Lévi-Strauss, Anthropology, and Aesthetics (Ideas in Context)
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In a wide-ranging 2007 study of Claude Lévi-Strauss's aesthetic thought, Boris Wiseman demonstrates not only its centrality within his oeuvre but also the importance of Levi-Strauss for contemporary aesthetic enquiry. Reconstructing the internal logic of Lévi-Strauss's thinking on aesthetics, and showing how anthropological and aesthetic ideas intertwine at the most elemental levels in the elaboration of his system of thought, Wiseman demonstrates that Lévi-Strauss's aesthetic theory forms an integral part of his approach to Amerindian masks, body decoration and mythology. He reveals the significance of Lévi-Strauss's anthropological analysis of an 'untamed' mode of thinking (pensée sauvage) at work in totemism, classification and myth-making for his conception of art and aesthetic experience. In this way, structural anthropology is shown to lead to ethnoaesthetics. Lévi-Strauss, Anthropology and Aesthetics adopts a broad-ranging approach that combines the different perspectives of anthropology, philosophy, aesthetic theory and literary criticism into an unusual and imaginative whole.
"Wiseman's astonishingly thorough, sympathetic, and comprehensive study is a most persuasive tribute to the work of anthropology's towering centenarian." - Museum Anthropology Review
Perceval story, his interpretation reveals at work in painting a transformational dynamic that parallels that which we have already seen to be at the heart of the process of myth making. Poussin produced two paintings on the theme of the Arcadian Shepherds, the first around 1630, and the second five or six years later. The earlier of the two versions drew its inspiration directly from a painting by Guercino on the same theme, painted at the beginning of the 1620s. Le´vi-Strauss argues that the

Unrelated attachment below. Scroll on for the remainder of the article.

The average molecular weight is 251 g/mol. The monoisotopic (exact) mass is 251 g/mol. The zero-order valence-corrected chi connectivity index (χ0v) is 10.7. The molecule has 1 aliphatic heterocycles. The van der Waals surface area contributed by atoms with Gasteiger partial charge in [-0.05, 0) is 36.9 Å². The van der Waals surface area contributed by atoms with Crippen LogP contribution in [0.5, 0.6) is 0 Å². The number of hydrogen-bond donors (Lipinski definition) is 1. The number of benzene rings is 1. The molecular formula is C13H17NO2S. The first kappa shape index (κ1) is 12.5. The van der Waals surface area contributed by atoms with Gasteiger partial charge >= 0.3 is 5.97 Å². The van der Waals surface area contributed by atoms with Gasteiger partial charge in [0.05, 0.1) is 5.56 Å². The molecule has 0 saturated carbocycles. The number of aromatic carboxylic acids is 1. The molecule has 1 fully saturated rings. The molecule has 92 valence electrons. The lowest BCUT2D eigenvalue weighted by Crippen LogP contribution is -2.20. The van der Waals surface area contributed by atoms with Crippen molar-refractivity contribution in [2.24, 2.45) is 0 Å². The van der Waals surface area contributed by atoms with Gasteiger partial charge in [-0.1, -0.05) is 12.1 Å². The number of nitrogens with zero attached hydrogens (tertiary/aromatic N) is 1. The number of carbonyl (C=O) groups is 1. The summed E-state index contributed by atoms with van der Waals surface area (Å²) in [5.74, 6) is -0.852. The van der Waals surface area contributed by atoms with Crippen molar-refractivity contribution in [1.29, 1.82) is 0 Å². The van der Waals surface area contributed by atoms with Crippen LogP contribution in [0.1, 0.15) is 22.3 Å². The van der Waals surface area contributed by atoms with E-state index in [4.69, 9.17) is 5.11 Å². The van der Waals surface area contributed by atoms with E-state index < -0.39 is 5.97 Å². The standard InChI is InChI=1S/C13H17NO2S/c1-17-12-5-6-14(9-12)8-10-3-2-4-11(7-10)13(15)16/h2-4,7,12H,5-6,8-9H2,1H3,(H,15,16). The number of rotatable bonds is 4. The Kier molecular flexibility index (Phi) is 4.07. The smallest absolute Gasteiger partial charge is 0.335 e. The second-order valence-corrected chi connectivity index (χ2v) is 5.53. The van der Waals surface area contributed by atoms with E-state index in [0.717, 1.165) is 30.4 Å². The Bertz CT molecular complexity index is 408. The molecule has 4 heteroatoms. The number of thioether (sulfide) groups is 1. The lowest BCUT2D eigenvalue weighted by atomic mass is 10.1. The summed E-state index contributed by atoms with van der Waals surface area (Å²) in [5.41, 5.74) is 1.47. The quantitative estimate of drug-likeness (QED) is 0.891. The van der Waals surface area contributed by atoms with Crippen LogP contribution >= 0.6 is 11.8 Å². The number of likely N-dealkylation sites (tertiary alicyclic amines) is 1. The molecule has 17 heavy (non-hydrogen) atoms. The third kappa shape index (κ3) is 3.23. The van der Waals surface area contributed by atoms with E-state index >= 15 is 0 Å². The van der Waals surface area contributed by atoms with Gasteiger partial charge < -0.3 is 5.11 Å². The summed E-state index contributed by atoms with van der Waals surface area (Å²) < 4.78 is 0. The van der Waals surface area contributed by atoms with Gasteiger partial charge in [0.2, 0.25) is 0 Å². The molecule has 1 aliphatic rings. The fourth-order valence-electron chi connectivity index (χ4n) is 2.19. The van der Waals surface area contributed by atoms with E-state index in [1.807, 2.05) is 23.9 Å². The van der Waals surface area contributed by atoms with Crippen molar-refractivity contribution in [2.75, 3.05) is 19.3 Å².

for rare objects. Since that day, he has maintained with them, as he puts it, ‘the most intimate of relations’ (2003: 7). It was this gift, in other words, that turned Le´vi-Strauss into a collector. As an adult, Le´vi-Strauss went on to assemble two collections of ethnographic objects for the Muse´e de l’Homme, the first made up mainly of Caduveo and Bororo objects brought back from his 1936 expedition, the second of Nambikwara and Tupi-Kawahib objects, brought back from his 1938 expedition
understanding essentially as the overcoming of a discontinuity, i.e. as a ‘making whole’. At yet another level, this gesture is visible in his materialism. Le´vi-Strauss believes that the structures that he uncovers in social reality reflect unconscious structures in the mind, which are themselves rooted in the biological functioning of the brain (the sense organs mediating between the two). In principle, the end point of any structural interpretation – although it is doubtful that any actual
and understanding. In this context, one can see why Le´vi-Strauss, throughout his works, so closely associates the figure of the artist with that of the bricoleur. The bricoleur is someone who works with his hands (1966b: 16; 1962b: 30) and in the process elaborates an artisan form of knowledge. The artist is a bricoleur for whom intellectual understanding is dependent on an act of fabrication, a thinker who subordinates theoretical understanding to the making of an object. His/her domain is that
means of transcending this ontological presupposition and view art as one of the means of creating the nature/culture divide, which is itself an ‘artefact’, a structure invented by ‘culture’ or, as Philippe Descola (2004) has recently shown, by certain cultures. One may sum up the arguments that precede by saying that this book makes the case for an ethno-aesthetics, i.e. a decentred aesthetics informed by anthropology.4 It tries to show, furthermore, that Le´vi-Strauss’s works provide a rich